Why Should You Read A Mindfulness Book
Updated February 03, 2020
Medically Reviewed By: Sonya Bruner
Recently, mindfulness has become immensely popular. As we look at ways to deal with our stressful lives a growing number of big companies are promoting mindfulness as a way to cope with ever demanding schedules. Even Google established an initiative to promote mindfulness to improve productivity and lower stress levels. Many people will swear that practicing mindfulness has revolutionized their lives.
What Is Mindfulness?
As a concept, mindfulness is quite abstract. People differ in what they consider mindful practice, but the key basis is that your mind is fully focused on what is happening in the now. We're often guilty of being semi-focused and of having other things going on mentally even when we're supposed to be focused on whatever we're doing. Our minds wander, we start getting more bogged down in our thoughts and less focused on what we're doing eventually leading to anxiety that the task isn't being completed properly.
Mindfulness means nothing more than being present and aware and it, not a reactive state or one that requires thought. It is merely an ability to focus your thoughts and not become overwhelmed.
What Does Mindfulness Help?
Eventually, with practice, mindfulness becomes something you do naturally even when you're doing mundane tasks like walking or sitting. It acts as short pauses within your life that are quite meditative even if you're not a natural meditator. The idea is that when you practice being mindful you'll feel less stressed, more insightful and be more attentive to things around us. When you meditate, you don't focus on what the outcome is, you focus on the present and try and hone your awareness by observing what goes on in your mind.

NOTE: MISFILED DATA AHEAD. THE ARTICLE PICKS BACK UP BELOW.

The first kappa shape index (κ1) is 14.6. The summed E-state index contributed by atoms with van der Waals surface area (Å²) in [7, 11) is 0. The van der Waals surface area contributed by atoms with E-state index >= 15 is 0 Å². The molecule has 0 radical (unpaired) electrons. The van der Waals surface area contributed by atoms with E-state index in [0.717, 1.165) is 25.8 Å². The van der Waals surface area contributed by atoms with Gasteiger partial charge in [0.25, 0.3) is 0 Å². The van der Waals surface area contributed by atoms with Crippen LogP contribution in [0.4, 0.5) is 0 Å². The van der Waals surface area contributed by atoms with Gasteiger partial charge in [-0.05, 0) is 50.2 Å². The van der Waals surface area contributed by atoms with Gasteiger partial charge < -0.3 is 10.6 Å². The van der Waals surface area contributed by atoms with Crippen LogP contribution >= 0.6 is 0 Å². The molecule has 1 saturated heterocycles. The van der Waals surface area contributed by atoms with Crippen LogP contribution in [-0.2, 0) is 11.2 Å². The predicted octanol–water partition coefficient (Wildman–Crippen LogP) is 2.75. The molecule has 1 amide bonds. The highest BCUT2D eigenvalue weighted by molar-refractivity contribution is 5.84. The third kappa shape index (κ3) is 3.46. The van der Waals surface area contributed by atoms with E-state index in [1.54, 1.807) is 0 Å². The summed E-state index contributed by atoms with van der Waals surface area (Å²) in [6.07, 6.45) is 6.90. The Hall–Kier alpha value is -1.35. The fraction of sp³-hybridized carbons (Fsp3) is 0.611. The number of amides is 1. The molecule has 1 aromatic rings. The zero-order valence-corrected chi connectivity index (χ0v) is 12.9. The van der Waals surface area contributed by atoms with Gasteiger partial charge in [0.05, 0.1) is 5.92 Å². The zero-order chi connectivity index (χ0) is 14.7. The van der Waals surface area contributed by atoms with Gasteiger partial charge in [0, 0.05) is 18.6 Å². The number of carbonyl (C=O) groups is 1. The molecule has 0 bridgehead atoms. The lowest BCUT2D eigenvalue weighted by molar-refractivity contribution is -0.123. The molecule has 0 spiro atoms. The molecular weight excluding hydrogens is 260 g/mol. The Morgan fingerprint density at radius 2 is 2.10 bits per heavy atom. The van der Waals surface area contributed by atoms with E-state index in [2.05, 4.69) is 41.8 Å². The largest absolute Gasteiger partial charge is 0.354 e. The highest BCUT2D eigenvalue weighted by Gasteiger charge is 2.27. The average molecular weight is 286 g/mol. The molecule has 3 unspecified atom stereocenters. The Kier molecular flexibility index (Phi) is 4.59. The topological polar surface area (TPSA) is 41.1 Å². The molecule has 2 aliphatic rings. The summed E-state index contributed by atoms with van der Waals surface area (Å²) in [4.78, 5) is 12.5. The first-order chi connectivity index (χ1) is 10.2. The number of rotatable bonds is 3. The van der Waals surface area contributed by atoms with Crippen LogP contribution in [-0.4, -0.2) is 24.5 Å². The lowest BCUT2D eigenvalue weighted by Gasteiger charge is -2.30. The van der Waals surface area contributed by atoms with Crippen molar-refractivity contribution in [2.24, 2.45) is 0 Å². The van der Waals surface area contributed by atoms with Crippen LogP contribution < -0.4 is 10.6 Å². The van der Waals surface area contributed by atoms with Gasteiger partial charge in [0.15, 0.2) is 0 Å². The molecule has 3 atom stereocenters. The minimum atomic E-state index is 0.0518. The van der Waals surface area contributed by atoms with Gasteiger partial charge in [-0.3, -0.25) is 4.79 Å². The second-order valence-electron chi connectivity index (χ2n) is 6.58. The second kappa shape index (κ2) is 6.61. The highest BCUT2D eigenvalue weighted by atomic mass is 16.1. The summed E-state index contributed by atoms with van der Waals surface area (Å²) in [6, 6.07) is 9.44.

- Less Stress - stress is one of the biggest problems we encounter in our everyday lives. Stress is known to cause a variety of health issues and generally makes your life miserable. A study on MBSR shows that mindfulness can make a huge difference in tackling stress and many practitioners and studies have corroborated this. It creates new pathways in the brain so that our brains react differently to everyday stressors and treats them less as a "fight or flight" situation.
- Better Brain Function - people who practice mindfulness have better focus and are better thinkers. This has also been studied in aging brains, and the results show that people who are mindful as they age see less age-related degeneration. There have also been several studies linking mindfulness with improved depression symptoms and better mental health status.
- Improved Immune Function - while it might seem a stretch to connect the two studies have shown that people who practice mindfulness are not only overall healthier but are also better equipped to handle diseases like a common cold. Studies on patients with more difficult diseases like cancer have also shown improvements in morale and less pain than others receiving similar treatments.